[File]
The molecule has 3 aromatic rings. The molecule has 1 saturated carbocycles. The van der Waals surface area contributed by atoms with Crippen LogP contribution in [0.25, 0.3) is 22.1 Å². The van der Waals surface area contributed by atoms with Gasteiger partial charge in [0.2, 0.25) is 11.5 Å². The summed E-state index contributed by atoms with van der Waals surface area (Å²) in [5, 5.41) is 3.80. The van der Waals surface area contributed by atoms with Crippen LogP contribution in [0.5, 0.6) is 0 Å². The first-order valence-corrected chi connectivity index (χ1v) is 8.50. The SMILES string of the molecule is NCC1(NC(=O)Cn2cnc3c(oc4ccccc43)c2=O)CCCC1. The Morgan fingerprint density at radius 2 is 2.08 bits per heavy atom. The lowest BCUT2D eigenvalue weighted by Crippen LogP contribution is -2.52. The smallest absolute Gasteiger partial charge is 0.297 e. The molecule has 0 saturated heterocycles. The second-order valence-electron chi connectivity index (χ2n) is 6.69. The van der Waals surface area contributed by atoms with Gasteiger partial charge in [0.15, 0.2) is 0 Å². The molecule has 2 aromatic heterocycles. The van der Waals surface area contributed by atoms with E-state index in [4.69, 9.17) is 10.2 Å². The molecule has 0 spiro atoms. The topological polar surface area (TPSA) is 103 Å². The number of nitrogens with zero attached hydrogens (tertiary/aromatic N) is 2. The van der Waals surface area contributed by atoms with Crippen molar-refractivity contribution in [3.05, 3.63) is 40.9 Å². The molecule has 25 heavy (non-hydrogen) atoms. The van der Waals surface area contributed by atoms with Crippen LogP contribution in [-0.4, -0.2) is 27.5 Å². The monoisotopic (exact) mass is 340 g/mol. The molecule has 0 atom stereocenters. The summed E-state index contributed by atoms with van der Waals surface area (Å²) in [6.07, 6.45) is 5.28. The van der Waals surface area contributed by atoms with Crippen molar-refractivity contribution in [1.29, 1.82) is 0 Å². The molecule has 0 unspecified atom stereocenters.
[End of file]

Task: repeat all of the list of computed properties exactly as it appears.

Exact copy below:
The molecule has 3 aromatic rings. The molecule has 1 saturated carbocycles. The van der Waals surface area contributed by atoms with Crippen LogP contribution in [0.25, 0.3) is 22.1 Å². The van der Waals surface area contributed by atoms with Gasteiger partial charge in [0.2, 0.25) is 11.5 Å². The summed E-state index contributed by atoms with van der Waals surface area (Å²) in [5, 5.41) is 3.80. The van der Waals surface area contributed by atoms with Crippen LogP contribution in [0.5, 0.6) is 0 Å². The first-order valence-corrected chi connectivity index (χ1v) is 8.50. The SMILES string of the molecule is NCC1(NC(=O)Cn2cnc3c(oc4ccccc43)c2=O)CCCC1. The Morgan fingerprint density at radius 2 is 2.08 bits per heavy atom. The lowest BCUT2D eigenvalue weighted by Crippen LogP contribution is -2.52. The smallest absolute Gasteiger partial charge is 0.297 e. The molecule has 0 saturated heterocycles. The second-order valence-electron chi connectivity index (χ2n) is 6.69. The van der Waals surface area contributed by atoms with Gasteiger partial charge in [0.15, 0.2) is 0 Å². The molecule has 2 aromatic heterocycles. The van der Waals surface area contributed by atoms with E-state index in [4.69, 9.17) is 10.2 Å². The molecule has 0 spiro atoms. The topological polar surface area (TPSA) is 103 Å². The number of nitrogens with zero attached hydrogens (tertiary/aromatic N) is 2. The van der Waals surface area contributed by atoms with Crippen molar-refractivity contribution in [3.05, 3.63) is 40.9 Å². The molecule has 25 heavy (non-hydrogen) atoms. The van der Waals surface area contributed by atoms with Crippen LogP contribution in [-0.4, -0.2) is 27.5 Å². The monoisotopic (exact) mass is 340 g/mol. The molecule has 0 atom stereocenters. The summed E-state index contributed by atoms with van der Waals surface area (Å²) in [6.07, 6.45) is 5.28. The van der Waals surface area contributed by atoms with Crippen molar-refractivity contribution in [1.29, 1.82) is 0 Å². The molecule has 0 unspecified atom stereocenters.